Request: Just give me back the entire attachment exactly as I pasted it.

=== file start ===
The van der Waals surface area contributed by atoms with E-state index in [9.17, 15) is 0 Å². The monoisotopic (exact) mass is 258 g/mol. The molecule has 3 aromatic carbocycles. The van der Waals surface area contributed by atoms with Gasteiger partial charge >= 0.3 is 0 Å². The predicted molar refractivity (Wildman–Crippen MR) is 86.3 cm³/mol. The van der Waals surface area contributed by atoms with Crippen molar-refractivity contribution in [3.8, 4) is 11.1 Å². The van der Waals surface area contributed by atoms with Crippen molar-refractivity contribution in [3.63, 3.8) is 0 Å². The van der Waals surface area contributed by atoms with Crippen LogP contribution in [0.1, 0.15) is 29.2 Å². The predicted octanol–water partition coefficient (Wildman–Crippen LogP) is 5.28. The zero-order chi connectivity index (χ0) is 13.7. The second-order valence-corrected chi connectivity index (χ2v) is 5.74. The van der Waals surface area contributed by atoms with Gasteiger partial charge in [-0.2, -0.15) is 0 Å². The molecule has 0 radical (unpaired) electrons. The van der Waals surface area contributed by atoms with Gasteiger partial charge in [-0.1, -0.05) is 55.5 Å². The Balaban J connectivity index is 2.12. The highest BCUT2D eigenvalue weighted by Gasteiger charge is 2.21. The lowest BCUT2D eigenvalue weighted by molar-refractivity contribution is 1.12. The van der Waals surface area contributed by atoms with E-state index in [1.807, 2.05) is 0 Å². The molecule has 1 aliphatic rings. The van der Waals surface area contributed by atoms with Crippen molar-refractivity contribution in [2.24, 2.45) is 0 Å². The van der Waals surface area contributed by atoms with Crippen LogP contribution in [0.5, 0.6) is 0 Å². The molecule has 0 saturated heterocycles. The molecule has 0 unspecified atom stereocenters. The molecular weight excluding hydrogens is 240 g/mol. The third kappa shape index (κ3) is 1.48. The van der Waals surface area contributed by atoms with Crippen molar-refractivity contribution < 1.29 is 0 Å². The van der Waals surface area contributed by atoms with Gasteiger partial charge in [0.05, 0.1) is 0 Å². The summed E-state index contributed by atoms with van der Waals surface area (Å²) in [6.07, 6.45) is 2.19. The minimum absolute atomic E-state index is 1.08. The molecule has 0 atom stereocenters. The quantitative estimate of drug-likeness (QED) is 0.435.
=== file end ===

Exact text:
The van der Waals surface area contributed by atoms with E-state index in [9.17, 15) is 0 Å². The monoisotopic (exact) mass is 258 g/mol. The molecule has 3 aromatic carbocycles. The van der Waals surface area contributed by atoms with Gasteiger partial charge >= 0.3 is 0 Å². The predicted molar refractivity (Wildman–Crippen MR) is 86.3 cm³/mol. The van der Waals surface area contributed by atoms with Crippen molar-refractivity contribution in [3.8, 4) is 11.1 Å². The van der Waals surface area contributed by atoms with Crippen molar-refractivity contribution in [3.63, 3.8) is 0 Å². The van der Waals surface area contributed by atoms with Crippen LogP contribution in [0.1, 0.15) is 29.2 Å². The predicted octanol–water partition coefficient (Wildman–Crippen LogP) is 5.28. The zero-order chi connectivity index (χ0) is 13.7. The second-order valence-corrected chi connectivity index (χ2v) is 5.74. The van der Waals surface area contributed by atoms with Gasteiger partial charge in [-0.2, -0.15) is 0 Å². The molecule has 0 radical (unpaired) electrons. The van der Waals surface area contributed by atoms with Gasteiger partial charge in [-0.1, -0.05) is 55.5 Å². The Balaban J connectivity index is 2.12. The highest BCUT2D eigenvalue weighted by Gasteiger charge is 2.21. The lowest BCUT2D eigenvalue weighted by molar-refractivity contribution is 1.12. The van der Waals surface area contributed by atoms with E-state index in [1.807, 2.05) is 0 Å². The molecule has 1 aliphatic rings. The van der Waals surface area contributed by atoms with Crippen molar-refractivity contribution in [2.24, 2.45) is 0 Å². The van der Waals surface area contributed by atoms with Crippen LogP contribution in [0.5, 0.6) is 0 Å². The molecule has 0 saturated heterocycles. The molecule has 0 unspecified atom stereocenters. The molecular weight excluding hydrogens is 240 g/mol. The third kappa shape index (κ3) is 1.48. The van der Waals surface area contributed by atoms with Crippen molar-refractivity contribution < 1.29 is 0 Å². The van der Waals surface area contributed by atoms with Gasteiger partial charge in [0.05, 0.1) is 0 Å². The summed E-state index contributed by atoms with van der Waals surface area (Å²) in [6.07, 6.45) is 2.19. The minimum absolute atomic E-state index is 1.08. The molecule has 0 atom stereocenters. The quantitative estimate of drug-likeness (QED) is 0.435.